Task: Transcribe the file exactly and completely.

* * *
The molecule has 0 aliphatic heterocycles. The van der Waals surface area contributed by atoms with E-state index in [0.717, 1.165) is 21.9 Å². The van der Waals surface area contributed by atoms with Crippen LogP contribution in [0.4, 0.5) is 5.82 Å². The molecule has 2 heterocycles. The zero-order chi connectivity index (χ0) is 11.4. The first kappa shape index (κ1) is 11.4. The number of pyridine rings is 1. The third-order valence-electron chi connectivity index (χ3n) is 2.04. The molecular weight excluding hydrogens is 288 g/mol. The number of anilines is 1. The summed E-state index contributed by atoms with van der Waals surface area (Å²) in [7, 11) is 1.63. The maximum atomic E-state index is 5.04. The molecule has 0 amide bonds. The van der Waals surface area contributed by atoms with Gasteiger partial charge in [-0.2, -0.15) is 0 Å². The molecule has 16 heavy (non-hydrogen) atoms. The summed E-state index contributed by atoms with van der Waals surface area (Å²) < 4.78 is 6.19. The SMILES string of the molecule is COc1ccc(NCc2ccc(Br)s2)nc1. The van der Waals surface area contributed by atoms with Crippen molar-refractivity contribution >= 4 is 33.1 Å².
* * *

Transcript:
The molecule has 0 aliphatic heterocycles. The van der Waals surface area contributed by atoms with E-state index in [0.717, 1.165) is 21.9 Å². The van der Waals surface area contributed by atoms with Crippen LogP contribution in [0.4, 0.5) is 5.82 Å². The molecule has 2 heterocycles. The zero-order chi connectivity index (χ0) is 11.4. The first kappa shape index (κ1) is 11.4. The number of pyridine rings is 1. The third-order valence-electron chi connectivity index (χ3n) is 2.04. The molecular weight excluding hydrogens is 288 g/mol. The number of anilines is 1. The summed E-state index contributed by atoms with van der Waals surface area (Å²) in [7, 11) is 1.63. The maximum atomic E-state index is 5.04. The molecule has 0 amide bonds. The van der Waals surface area contributed by atoms with Gasteiger partial charge in [-0.2, -0.15) is 0 Å². The molecule has 16 heavy (non-hydrogen) atoms. The summed E-state index contributed by atoms with van der Waals surface area (Å²) < 4.78 is 6.19. The SMILES string of the molecule is COc1ccc(NCc2ccc(Br)s2)nc1. The van der Waals surface area contributed by atoms with Crippen molar-refractivity contribution >= 4 is 33.1 Å².